And if you ever get tired of the imposed limits and the gossiping doubles you can take a break from saving the world and catching the ultimate pastry product and give the missions a try. Here, only time and the various objectives matter. Actually, lots of smaller pies are just as good as a big one. Minus the stress.
You are what you eat
Of course, this whole theory upon desire and multiplication underlines not only a deep existential crisis (after all, which is the original in an ocean of clones?) but also a thick layer of irony. Winterbottom horses around with the rigid Victorian style, which he immortalizes through an artistic vision close to that of silent Charlie Chaplin films. Then, we also have the limericks that accompany each level, which remind us of kindergarten before actually demonstrating that no excess is too healthy. Could this be a tongue in cheek critique upon the traditional direction of contemporary videogame design? After all, The Misadventures of PB Winterbottom is all about simplicity when it comes to the level design.
Most puzzles aren’t even side-scrolling and offer the player few interaction elements. A bit too few, I could say, especially for the complex puzzle devourer, which injected the World of Goo and Braid metaphors in his veins.
Developers change rules like socks and this is not a bad thing for the rhythm of this “noir” title. Still, you might feel the need for less superficiality. I couldn’t feel my brain putting any effort into any of the levels, as if every zone was just the introductory sequence for the new mechanisms it presented. When the puzzles do become challenging, it is not due to complexity, but due to the reaction-time of the keyboard. From this point of view, Winterbottom really shows his age, screeching and crumbling with every move and making any attempt to synchronize with your clones a real adventure.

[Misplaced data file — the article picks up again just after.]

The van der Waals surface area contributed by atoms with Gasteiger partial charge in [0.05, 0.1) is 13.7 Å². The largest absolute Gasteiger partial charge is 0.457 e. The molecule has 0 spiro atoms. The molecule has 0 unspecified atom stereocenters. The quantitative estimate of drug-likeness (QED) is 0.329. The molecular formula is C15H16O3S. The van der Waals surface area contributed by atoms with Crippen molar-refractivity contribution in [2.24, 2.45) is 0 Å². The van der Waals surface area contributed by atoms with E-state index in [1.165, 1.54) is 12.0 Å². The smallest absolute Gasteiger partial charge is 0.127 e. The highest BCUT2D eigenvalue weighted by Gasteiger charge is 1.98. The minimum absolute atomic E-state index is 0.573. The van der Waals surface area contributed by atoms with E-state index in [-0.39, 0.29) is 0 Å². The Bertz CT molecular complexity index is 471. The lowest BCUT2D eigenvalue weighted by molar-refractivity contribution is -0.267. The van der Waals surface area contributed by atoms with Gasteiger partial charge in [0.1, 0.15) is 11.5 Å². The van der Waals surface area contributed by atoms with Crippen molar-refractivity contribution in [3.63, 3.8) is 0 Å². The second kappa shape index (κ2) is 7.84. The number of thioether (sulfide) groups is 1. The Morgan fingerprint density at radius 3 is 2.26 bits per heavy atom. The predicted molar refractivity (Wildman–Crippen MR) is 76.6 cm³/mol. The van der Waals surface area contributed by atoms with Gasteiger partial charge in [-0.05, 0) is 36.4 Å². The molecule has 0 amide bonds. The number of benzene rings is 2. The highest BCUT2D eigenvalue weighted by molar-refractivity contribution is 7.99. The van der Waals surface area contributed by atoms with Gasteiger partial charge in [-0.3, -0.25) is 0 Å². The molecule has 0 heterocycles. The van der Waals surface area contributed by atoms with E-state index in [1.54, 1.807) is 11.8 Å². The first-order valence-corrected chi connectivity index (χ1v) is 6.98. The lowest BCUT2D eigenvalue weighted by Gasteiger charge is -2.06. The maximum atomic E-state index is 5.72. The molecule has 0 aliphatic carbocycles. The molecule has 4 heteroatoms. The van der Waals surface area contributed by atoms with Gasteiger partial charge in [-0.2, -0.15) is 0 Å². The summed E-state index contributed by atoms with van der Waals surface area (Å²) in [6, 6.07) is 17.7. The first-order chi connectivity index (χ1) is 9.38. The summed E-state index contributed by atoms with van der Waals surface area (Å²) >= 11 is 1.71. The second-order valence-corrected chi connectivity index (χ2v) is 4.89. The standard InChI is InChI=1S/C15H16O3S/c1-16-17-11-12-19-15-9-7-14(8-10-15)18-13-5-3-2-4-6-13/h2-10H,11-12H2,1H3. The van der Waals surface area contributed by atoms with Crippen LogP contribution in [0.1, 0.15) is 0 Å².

Unfortunately, too much simplicity can become tiring because when the player lacks other elements to keep him entertained, he picks on the smallest, most insignificant and repetitive aspects of the game. For example, stricken with claustrophobia, I felt suffocated by the lack of color and by the movie grain which decorates the screen. The piano accords are perfect for the suspenseful moments, when the pie is shown as being chased by our grumpy gentleman, but is a bit too much when you are trying to figure out the key to a level. And architectural elements, altered by the temporal vortex, are sometimes simply mesmerizing.
Still, for a title which is worth less than five Euros, the Misadventures of P.B Winterbottom are recommended to any indie-loving player. If the symbols of Braid or the little Goo Corporation goo-balls were too much for you, Winterbottom will kindly accept you under its umbrella. Don’t forget though to tune down the sound from time to time and to look out the window, where the universe is much more colorful.
This article has first appeared on ComputerGames.ro, which has in the meantime given up on its English section of reviews. You can also read the Romanian version of the article on the ComputerGames.ro website.